You are here: Home / News & Events / Calendar / Effects of Sea-level Rise and Extreme Events on Coastal Habitats and Their Wildlife

Effects of Sea-level Rise and Extreme Events on Coastal Habitats and Their Wildlife

This project takes a detailed bottom-up approach to assess vulnerability of Pacific coast habitats and their dependent wildlife at selected sites along a latitudinal gradient.
When Jan 10, 2013
from 04:25 PM to 04:25 PM
Add event to calendar vCal
iCal

SAFEGUARDING WILDLIFE FROM CLIMATE CHANGE WEB CONFERENCE SERIES (ALC3209)

A partnership between the National Wildlife Federation and the U.S. Fish and Wildlife Service

Wednesday, January 16, 2013

The U.S. Fish and Wildlife Service and National Wildlife Federation have developed a series of web conferences to increase communication and transfer of technical information between conservation professionals regarding the increasing challenges from climate change. This program is being facilitated by the USFWS's National Conservation Training Center (NCTC) Applied Landscape Conservation Team.

Downscaling Climate Change Models to Local Site Conditions: Effects of Sea-Level Rise and Extreme Events on Coastal Habitats and Their Wildlife

Wednesday, January 16, 1:00-2:30 PM Eastern

Dr. John Y. Takekawa

Research Wildlife Biologist,  USGS Western Ecological Research Center

Description: Coastal land managers are faced with many challenges and uncertainties in planning adaptive strategies for conserving coastal habitats at the land-sea interface under future climate change scenarios.  As transitional ecotones between the marine and terrestrial environment, intertidal to shallow subtidal habitats along the Pacific coast are particularly sensitive to change.  Projected climate change effects on coastal environments include sea-level rise, increased storm magnitude and frequency, salt water intrusion, accelerated erosion, shifting mud flat profiles, and increased water temperature and acidity.  The subtidal and intertidal zones of shallow bays, mud flats, and salt marshes are a linked continuum, and thus, understanding the complex relationships between them is critical to project the effect of climate change stressors. This project takes a detailed bottom-up approach to assess vulnerability of Pacific coast habitats and their dependent wildlife at selected sites along a latitudinal gradient. It examines the potential climate change effects on transitional coastal habitats with high-quality local habitat data, downscaled climate models, and projected storm effects, and links habitat responses to wildlife using vulnerability assessments.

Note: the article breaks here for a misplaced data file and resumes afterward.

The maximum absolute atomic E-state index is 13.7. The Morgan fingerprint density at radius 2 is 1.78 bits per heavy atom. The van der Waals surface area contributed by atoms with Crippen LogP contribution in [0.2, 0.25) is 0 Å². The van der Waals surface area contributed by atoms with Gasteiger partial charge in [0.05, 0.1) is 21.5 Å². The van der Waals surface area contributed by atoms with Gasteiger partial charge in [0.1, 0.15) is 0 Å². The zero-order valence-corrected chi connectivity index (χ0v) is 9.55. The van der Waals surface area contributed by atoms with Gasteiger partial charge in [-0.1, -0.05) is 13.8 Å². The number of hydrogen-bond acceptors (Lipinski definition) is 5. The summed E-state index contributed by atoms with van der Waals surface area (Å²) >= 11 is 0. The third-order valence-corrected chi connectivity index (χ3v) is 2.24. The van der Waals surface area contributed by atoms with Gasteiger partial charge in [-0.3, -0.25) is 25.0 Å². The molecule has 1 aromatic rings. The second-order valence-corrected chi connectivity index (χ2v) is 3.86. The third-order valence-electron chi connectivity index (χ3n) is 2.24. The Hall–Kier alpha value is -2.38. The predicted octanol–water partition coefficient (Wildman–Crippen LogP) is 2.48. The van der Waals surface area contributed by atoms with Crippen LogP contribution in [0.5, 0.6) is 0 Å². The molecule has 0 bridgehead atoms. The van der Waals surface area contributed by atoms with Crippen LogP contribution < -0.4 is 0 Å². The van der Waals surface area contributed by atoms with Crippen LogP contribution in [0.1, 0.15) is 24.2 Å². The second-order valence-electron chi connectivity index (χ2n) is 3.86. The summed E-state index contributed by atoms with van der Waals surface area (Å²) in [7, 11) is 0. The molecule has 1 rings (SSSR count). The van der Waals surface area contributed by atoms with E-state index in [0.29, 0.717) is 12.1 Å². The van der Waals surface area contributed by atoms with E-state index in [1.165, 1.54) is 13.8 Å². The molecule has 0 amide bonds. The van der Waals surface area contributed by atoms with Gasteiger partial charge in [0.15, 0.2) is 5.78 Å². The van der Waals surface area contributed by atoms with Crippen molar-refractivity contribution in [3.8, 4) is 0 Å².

YOU MUST REGISTER TO JOIN THIS WEBINAR

https://doilearn.webex.com/doilearn/k2/j.php?ED=145195727&UID=1156506537&HMAC=b7a4aa454e61133561bcef6e0e7aef2a679017f1&RT=MiMxMQ%3D%3D&FM=1 and register. Once submitted, your name will be added to the registry for the webinar and you will receive an email with instructions on how to join the webinar via WebEx platform.

THIS WEBINAR WILL BE RECORDED

If you cannot attend the webinar it will be posted approximately 1-2 weeks after the presentation is given and posted on our Climate Change website: http://training.fws.gov/CSP/Resources/climate_change/safeguarding_bc.html

CLOSE CAPTIONING WILL BE PROVIDED

Instructions will be given on the day of the webinar.

If you have any questions regarding this month’s webinar, please contact:

Dave_Lemarie@fws.gov and Tara_Edwards@fws.gov

More information about this event…

Document Actions